The Public Press is an affiliation of people who love books, love ideas, and cherish freedom. By making it easier for ideas to be accessible to the public we are protecting our inalienable rights.
About the Public Press
Our founding fathers had the infinite wisdom to make freedom of speech one of our inalienable rights. To a great extent we have unwittingly sold that right to commercial interests that replace free speech with a "free" message that promotes their proprietary financial interests. Slowly, but surely, we are losing not only our free speech, but all other freedoms as well.
Stephen Morris is, depending on the day, a marketing genius or an old fool. Stephen's explanation for his behavior: "I started The Public Press to give a voice and platform to the underserved majority. There are so many colorful characters with interesting stories to tell, but we don't hear from them because our culture glorifies the rich, the beautiful, and the famous. At The Public Press we glorify the interesting, the original, and the should-be-better-known."
Chief Technical Officer
"A visionary with dirt under his fingernails," according to Earth Day founder Denis Hayes, who hastened to add, "not necessarily a reflection on his personal habits, but an insight into his methods. If he can't figure out how to make it work, and explain it to others, maybe it just can't be done."
A bookloving webster and PHP programmer, Sienna specializes in keeping the virtual presses rolling. For more about her work, visit her personal website.
Jennifer BrownProduction Editor
Jennifer B. Brown grew up around printing, working for her parents running one of the Northeast's largest commercial printers. She has worked in all areas of the print-shop, as Production Assistant for Shambhala Publications, Production Manager for a marketing, and advertising agency in central Vermont, and now as co-owner with husband Garrett of Opaque Design & Print Production.
Garrett BrownArt Director
Garrett Brown trained as a painter at Boston University where he developed a love for traditional fine art. After college he pursued graphic design and discovered the parallels in thinking between creating a painting and conceptualizing a logo. He brings this focus to cover design at The Public Press.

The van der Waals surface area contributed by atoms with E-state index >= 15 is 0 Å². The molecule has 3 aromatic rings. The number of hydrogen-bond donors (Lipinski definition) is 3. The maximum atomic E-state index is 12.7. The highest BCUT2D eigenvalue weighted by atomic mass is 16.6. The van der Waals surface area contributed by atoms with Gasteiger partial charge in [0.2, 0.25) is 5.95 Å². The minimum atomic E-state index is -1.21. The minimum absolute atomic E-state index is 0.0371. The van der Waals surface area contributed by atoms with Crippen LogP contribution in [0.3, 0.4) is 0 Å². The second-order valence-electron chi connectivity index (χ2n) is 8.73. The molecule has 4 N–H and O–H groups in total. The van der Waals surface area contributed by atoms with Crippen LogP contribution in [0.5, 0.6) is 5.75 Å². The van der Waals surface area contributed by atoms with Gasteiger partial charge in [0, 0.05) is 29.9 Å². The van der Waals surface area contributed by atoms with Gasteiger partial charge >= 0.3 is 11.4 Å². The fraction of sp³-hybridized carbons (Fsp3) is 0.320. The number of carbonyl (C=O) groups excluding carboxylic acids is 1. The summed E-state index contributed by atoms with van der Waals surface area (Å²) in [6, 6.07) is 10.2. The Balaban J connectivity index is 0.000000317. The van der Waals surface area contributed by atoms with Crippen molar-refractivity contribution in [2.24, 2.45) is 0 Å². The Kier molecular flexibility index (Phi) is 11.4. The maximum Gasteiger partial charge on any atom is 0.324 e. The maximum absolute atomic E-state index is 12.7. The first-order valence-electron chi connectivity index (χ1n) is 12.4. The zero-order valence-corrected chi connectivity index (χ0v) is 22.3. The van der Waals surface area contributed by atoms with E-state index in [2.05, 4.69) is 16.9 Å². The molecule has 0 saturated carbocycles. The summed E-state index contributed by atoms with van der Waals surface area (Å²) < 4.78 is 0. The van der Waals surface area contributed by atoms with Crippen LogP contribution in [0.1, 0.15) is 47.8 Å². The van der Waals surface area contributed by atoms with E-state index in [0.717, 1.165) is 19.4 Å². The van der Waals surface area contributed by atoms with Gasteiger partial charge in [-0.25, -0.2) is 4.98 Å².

Why does the world need The Public Press?
In a word... too much noise. (Yes, it's a joke.)
What is The Public Press?
The Public Press is a printed word counterpart to Public Television or Public Radio, but operating strictly on a pay-as-you-go, grassroots basis. It empowers authors whose work is deserving of publication but is not, by the standards of traditional publishing, commercially viable.
What is wrong with traditional publishing?
Nothing is "wrong," but the publishing business has gotten too big, too consolidated, and too enslaved to an economic system that caters to the mass market. While the industry serves the broad midsection of the market very well, it no longer accommodates the public interests that exist on the fringe.
Don't small presses fill the uncovered niches?
Some do, and very well. Bold and adventurous small presses fill specific editorial niches, and our hats are off to them! Because they are subject to industry-wide trading terms that favor the large houses, only the most efficient, well-managed, and highly focused small presses thrive. There are many large information gaps left in between the good small presses. These are the gaps that The Public Press will fill.
Are small presses capable of having hit books?
Absolutely, but even when successful, the window of opportunity will be small before the mainstream publishers jump on the bandwagon. Feng shui and aromatherapy were new ideas introduced by small, innovative publishers. Once the market was demonstrated, commercial presses quickly followed suit. Now, just a few years later, a search on Amazon shows nearly 4000 available titles for each subject!